• Quote:
      So, without some form of damage or other crime occurring as a result of her opening the mail, I don't see that there is a case for anything here. Your hubbie needs to get his insurance mail redirected if he does not want her getting that mail. Arguably, the ex has a right to see this information anyway.
      How would the mother have any rights to this info? The only reasoning I can see that would give such rights would be if the mother were required to pay part of the non-covered costs. There was nothing stated to cause this to be considered.

      I would think that depending on what info was sent, there could be a HIPAA violation should any info other than the childs be included in those mailings.

      as well, I believe there is a violation of law when opening the mail.

      Quote:
      Title 18-Part 1-Chapter 83-1703 states in part that "Whoever, without the authority opens or destroys any mail or newspaper package not directed to him shall be fined under this title or imprisoned not more than one year or both."
      granted that is a Wiki quote and I have not confirmed the authenticity of the cite.

      I will agree that this is probably an attempt to cause problems for the ex.

      #5; Fri, 19 Oct 2007 19:32:00 GMT
    • The mail is going to her address because she is authorized to use the health insurance. If your husband wants her to use his address as the billing address, he can talk to her about that.
      #6; Fri, 19 Oct 2007 08:27:00 GMT
    • No, we just feel it's none of her business what our insurance payed and/or what we owe. We have brought it up to the attention of our insurance company and even though we have the childs address as ours on our papers whatever address she chooses to give to the doctors is where the EOB are going. We were just wondering if she could get in trouble for this, previously we brought this up to the judge, as we weren't getting our bills from insurance because they were going to her address and the judge told her not to open our mail, not on paper, just verbally...and that was the extent of that. However, it has been 9 months and we still never get bills unless we go online and check to see if the child has been to the doctor, because we never know if/when she has because we live a few states over and don't communicate with the ex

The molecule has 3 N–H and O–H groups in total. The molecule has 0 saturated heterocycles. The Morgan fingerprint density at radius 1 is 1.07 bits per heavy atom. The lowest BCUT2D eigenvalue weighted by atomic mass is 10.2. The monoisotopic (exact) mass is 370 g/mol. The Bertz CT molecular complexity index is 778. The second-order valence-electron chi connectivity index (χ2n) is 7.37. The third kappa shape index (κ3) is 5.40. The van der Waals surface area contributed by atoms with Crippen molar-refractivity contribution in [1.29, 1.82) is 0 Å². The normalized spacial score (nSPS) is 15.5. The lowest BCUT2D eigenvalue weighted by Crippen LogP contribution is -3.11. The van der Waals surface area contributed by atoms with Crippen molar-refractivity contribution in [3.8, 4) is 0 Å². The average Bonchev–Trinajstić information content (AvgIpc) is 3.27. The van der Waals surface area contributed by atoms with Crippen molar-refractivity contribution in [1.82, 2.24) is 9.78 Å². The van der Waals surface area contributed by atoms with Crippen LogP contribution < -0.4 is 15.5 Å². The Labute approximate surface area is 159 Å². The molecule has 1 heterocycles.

#7; Fri, 19 Oct 2007 19:57:00 GMT
    • Have you or your husband been harmed by her opening this mail? Are there any damages or concerns of fraud that have arisen as a result of the ex opening the mail?

      If not, then there is almost NO chance of the police or the feds getting involved even IF some statute can be found to cover this. I believe that the feds' involvement ends when the mail is delivered to the address where it was sent ... I haven't looked recently, but I seem to recall there being no federal violation for opening someone else's mail.

      And at least in my state, I cannot think of a state charge for opening mail addressed to someone else.

      So, without some form of damage or other crime occurring as a result of her opening the mail, I don't see that there is a case for anything here. Your hubbie needs to get his insurance mail redirected if he does not want her getting that mail. Arguably, the ex has a right to see this information anyway.

      As Mr. Knowitall said, this has all the earmarks of some kind of attempt to exact retribution in a petty manner ... it won't fly.

      - Carl

      #8; Fri, 19 Oct 2007 19:12:00 GMT
    • I still think you need to deal with your insurance company.

      It is your policy and nobody has rightful access to that info absent a court order. Your insurance company should be sending info regarding your insurance to only you.

      Time to get the whoop ass stick out and have a conversation with the insurance company.

      #9; Fri, 19 Oct 2007 20:10:00 GMT